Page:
How long this state of things continued, or when precisely the canon was closed, is a question rather of curiosity than of importance, the authenticity and canonical character of any particular book being independent of its determination. We know that the principal parts of the New Testament were collected before the death of St. John, or at least not long subsequent to that event. But what individual, or what assemblage of persons collected them-where and precisely when the work was done, we may indulge in plausible conjecture, but cannot certainly ascertain. But what connection have such matters with the question of apostolic origin? If the epistle to the Romans or the gospel of Matthew was written by the disciple whose name it bears, it surely matters little that we should know when it became the companion of other authentic books in the formation of a separate volume, or who arranged its place in that volume, or when an assemblage of Christian fathers inserted its name in a catalogue, and published it to the churches as a canonical writing. It was canonical as soon as it was composed. It was a part of the New Testament from the moment of its birth. Had the books of Scripture never been collected into a volume, but kept in separation, as they were first published, to the present time, although their preservation would have been more difficult, their authority would have been the same, and the canon of the New Testament complete. Had no father of the church, nor any ecclesiastical council ever issued a declaration of opinion as to what writings should be included in the list of canonical scriptures, we should have wanted indeed much valuable testimony now possessed from such sources; but the essential claim of each inspired book to a place in the canon would have remained unaltered. To substantiate the title of any portion of the New Testament to so honorable a place, we need only the proof that it was written by the apostle or evangelist to whom it is ascribed. For this we require the testimony of primitive antiquity. So far as the opinion of ancient councils or authors is deserving of attention as a matter of testimony, it is of value in the settlement of the canon; and in this view, such opinion is unquestionably of the highest importance; and what we have already exhibited of this kind deserves the greatest consideration. But the point to be especially noted is, that the proof of authenticity in the subject before us, is the proof of canonical authority; that the canon began when the first gospel or epistle was published; that it increased with every additional publication by inspired men, and was complete and closed the moment the last writing of the New Testament was issued to the churches; though at the same time but few of them may have been acquainted with it, though no ecclesiastical assembly may have sanctioned it, and no union had been made with other inspired books, so as to present them to the churches as a collection of canonical writings under the general name of the New Testament.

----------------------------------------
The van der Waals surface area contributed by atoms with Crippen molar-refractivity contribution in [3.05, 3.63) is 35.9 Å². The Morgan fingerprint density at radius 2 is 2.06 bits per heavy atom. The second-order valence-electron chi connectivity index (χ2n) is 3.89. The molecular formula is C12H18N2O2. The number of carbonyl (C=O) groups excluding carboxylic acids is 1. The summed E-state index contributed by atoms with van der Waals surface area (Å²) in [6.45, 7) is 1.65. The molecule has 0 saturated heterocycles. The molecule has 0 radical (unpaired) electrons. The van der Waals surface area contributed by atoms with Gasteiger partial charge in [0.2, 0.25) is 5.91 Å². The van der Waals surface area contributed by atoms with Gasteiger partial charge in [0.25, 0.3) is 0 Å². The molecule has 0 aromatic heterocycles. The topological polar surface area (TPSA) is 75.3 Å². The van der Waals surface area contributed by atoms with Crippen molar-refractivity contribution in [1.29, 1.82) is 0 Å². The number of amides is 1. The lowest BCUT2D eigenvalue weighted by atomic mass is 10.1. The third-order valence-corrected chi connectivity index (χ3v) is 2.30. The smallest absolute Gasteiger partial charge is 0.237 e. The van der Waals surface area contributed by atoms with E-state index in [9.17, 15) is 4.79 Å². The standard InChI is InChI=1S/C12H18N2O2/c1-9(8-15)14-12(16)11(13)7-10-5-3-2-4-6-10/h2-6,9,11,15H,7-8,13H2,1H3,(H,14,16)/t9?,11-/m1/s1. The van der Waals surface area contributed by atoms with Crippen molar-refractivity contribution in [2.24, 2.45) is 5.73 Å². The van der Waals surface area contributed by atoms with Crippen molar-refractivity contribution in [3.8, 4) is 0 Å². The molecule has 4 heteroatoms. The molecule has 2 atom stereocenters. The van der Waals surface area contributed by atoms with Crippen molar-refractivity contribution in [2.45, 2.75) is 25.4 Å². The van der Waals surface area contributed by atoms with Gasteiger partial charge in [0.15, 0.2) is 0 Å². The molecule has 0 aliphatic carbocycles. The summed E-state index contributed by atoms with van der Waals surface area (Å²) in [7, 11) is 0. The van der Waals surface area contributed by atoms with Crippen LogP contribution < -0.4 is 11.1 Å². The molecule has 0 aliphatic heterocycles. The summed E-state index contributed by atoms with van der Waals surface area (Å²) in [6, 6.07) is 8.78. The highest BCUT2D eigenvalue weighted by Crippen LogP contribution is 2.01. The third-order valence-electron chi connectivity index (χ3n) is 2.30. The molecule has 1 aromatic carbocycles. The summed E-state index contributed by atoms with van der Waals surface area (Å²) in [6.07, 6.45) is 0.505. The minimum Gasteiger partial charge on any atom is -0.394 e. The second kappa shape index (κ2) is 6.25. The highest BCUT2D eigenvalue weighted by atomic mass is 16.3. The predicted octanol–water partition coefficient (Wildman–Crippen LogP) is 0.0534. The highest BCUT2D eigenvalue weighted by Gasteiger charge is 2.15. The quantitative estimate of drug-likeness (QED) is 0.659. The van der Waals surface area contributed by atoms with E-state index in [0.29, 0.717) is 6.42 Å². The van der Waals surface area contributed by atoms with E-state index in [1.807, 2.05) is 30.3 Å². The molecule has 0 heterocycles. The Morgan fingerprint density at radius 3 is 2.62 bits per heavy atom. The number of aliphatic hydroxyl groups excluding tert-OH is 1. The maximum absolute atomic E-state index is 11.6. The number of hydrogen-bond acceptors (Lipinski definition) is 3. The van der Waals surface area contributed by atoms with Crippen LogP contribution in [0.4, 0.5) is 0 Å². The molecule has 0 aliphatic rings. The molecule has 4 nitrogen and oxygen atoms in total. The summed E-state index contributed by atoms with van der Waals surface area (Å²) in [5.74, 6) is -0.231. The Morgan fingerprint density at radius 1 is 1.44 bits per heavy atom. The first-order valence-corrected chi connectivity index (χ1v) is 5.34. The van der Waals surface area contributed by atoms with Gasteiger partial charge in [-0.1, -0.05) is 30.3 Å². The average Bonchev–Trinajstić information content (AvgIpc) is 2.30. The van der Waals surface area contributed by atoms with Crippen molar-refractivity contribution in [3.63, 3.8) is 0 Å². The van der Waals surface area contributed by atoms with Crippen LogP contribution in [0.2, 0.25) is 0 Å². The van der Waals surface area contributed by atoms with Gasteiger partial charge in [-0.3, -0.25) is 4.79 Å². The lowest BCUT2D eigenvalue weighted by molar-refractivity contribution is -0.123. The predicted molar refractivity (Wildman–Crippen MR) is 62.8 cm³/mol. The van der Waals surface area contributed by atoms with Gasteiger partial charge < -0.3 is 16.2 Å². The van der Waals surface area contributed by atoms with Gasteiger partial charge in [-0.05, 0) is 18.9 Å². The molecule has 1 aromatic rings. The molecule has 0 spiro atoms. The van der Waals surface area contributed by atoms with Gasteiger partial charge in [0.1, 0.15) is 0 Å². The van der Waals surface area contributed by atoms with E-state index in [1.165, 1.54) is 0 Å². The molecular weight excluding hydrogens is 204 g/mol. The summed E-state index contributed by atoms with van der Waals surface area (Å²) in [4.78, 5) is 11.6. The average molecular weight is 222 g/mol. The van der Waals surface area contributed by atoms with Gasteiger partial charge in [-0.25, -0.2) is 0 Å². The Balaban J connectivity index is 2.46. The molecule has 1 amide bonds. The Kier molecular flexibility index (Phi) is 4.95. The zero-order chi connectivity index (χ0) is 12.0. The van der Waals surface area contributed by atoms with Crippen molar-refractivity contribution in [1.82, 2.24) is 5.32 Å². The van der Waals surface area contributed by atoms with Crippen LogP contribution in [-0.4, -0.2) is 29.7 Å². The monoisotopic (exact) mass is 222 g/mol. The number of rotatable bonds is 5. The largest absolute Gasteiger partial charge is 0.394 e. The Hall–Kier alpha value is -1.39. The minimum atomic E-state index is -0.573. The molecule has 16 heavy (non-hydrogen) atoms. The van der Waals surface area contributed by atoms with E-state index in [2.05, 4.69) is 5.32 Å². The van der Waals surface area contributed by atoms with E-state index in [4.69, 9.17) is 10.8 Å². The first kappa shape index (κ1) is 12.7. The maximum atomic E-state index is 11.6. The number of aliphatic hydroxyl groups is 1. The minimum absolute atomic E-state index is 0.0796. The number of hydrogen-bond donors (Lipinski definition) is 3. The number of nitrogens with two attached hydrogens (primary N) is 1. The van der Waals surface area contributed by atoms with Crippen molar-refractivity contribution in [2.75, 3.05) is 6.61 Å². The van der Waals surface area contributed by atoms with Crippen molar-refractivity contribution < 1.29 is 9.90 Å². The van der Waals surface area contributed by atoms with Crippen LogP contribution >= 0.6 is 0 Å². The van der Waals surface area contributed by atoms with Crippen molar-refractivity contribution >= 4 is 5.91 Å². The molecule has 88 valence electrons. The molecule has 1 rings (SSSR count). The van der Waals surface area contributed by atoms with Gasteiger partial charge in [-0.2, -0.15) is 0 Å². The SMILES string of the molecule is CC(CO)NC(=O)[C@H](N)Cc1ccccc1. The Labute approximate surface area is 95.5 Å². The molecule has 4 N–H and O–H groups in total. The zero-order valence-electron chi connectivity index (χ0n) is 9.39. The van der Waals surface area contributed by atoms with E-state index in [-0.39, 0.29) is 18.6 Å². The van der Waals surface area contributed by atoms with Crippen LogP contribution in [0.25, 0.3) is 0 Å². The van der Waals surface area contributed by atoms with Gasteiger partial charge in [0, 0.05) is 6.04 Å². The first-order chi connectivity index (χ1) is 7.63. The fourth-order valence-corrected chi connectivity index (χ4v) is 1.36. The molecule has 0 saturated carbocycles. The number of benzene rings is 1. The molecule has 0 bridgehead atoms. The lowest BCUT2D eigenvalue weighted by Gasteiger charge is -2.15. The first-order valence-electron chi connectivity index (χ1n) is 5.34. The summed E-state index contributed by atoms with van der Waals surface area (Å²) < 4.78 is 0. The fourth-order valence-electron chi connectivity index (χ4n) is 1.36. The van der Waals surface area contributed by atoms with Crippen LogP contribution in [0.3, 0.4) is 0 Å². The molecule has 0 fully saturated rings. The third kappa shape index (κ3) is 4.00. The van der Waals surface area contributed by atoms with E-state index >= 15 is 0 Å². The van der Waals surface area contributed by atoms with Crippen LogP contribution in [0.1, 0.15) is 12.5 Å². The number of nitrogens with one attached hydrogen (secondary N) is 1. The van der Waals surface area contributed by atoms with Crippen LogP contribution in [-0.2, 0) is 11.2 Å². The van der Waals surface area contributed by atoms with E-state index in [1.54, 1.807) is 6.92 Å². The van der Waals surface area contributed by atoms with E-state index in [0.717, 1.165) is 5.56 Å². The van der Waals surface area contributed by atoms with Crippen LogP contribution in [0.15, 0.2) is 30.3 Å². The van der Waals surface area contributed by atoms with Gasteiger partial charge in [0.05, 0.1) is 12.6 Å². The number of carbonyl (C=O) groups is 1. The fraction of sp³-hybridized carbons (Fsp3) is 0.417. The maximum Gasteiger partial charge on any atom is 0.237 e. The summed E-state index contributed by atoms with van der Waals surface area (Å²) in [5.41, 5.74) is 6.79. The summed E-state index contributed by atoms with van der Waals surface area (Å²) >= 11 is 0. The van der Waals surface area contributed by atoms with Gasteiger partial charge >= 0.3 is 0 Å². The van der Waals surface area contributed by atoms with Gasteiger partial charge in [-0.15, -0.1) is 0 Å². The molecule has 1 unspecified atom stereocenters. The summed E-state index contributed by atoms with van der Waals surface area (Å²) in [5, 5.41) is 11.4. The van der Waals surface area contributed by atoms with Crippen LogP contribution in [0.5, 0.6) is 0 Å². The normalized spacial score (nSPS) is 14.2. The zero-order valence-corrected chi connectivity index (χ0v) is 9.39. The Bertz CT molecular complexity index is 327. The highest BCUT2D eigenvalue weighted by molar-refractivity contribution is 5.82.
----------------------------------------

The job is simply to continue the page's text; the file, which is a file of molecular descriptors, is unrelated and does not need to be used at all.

As to the arrangement of these books in a single volume, it must have been a work of time, according to the relative situation and intercourse of any particular region of Christianity. 66 Those churches which were situated nearest to the place where any particular books were published, would of course obtain copies much earlier than churches in remote parts of the world. For a considerable period the collection of these books in each church must have